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He flew as fast as he could, as bullets cut through the sky around him. They whizzed past just inches away from his wings. Just one could take him out of sky.

But he flew on.

He was no rookie; he had already flown over fifty missions, each one as dangerous as the next, but the German bullets did not deter him. He had only one goal; to complete his mission, to fly home and make a safe landing.

Men were depending upon him.

But he couldn’t dodge every bullet.

It was a lucky shot, to be sure. It had hit him right in the head and he reeled, half-blind,  through the sky. For a moment, he thought he was done for, that this was the end of his war, but then he caught sight of a familiar landmark. He was so close, he couldn’t give up now. He flew bravely onwards, crossing no-man’s land to come down back on friendly turf. He came in to land clumsily; he doubted his left eye could be saved. He wondered if he could be saved. Still, the message he carried was the most important thing.

He heard a bell ring as if at a great distance, and footsteps quickly followed.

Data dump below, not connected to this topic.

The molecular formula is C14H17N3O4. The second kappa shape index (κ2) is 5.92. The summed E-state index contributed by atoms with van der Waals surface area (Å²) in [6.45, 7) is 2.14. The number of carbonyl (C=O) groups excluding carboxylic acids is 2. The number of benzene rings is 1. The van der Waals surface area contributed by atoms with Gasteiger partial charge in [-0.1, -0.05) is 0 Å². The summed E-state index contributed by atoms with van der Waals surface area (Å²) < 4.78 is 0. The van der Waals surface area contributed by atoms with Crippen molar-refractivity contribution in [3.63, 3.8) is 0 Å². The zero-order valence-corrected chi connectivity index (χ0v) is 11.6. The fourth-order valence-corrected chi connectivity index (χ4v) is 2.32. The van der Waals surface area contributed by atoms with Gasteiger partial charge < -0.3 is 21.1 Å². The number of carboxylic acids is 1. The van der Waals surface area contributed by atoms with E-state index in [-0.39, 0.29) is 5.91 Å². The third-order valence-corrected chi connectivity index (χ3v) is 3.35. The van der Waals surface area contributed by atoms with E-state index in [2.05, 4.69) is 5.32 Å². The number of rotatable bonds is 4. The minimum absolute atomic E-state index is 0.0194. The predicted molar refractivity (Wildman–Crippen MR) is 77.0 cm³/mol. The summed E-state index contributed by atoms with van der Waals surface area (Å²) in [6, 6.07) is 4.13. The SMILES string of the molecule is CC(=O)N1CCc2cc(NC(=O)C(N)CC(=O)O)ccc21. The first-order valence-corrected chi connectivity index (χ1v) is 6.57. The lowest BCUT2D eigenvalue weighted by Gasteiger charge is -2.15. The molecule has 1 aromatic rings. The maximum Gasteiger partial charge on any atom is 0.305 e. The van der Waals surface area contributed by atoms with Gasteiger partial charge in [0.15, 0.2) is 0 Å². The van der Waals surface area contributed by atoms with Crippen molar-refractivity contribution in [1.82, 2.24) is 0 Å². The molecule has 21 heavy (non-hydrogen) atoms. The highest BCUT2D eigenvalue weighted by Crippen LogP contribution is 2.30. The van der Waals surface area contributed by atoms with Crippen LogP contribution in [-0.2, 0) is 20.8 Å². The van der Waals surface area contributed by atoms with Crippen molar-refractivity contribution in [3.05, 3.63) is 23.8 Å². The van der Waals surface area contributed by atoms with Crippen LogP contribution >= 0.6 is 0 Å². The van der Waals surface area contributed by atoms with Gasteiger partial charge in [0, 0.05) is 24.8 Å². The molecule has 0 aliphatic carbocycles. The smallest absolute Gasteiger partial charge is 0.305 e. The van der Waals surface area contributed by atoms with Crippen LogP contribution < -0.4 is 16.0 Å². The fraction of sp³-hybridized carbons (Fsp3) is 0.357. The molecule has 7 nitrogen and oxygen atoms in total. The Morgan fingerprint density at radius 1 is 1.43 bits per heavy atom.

“Sarge,” he heard a voice say, “It’s The Mocker- hurry, he’s badly hurt!”

He flapped his wings weakly as the soldier retrieved the message from the little silver canister attached to his leg.

“Don’t worry, old chap,” the soldier whispered to his heroic little pigeon pal, “We’ll get you fixed right up.”

© Kari Fay

(Author’s Note: My boyfriend suggested that I write something including a carrier pigeon today. I found a few mentions of The Mocker- a World War One pigeon who flew 52 missions, including one that brought a message pinpointing enemy artillery locations and enabled the capture of a town, despite losing his left eye along the way. He recovered from this injury and apparently lived until 1935. Brave little bird.)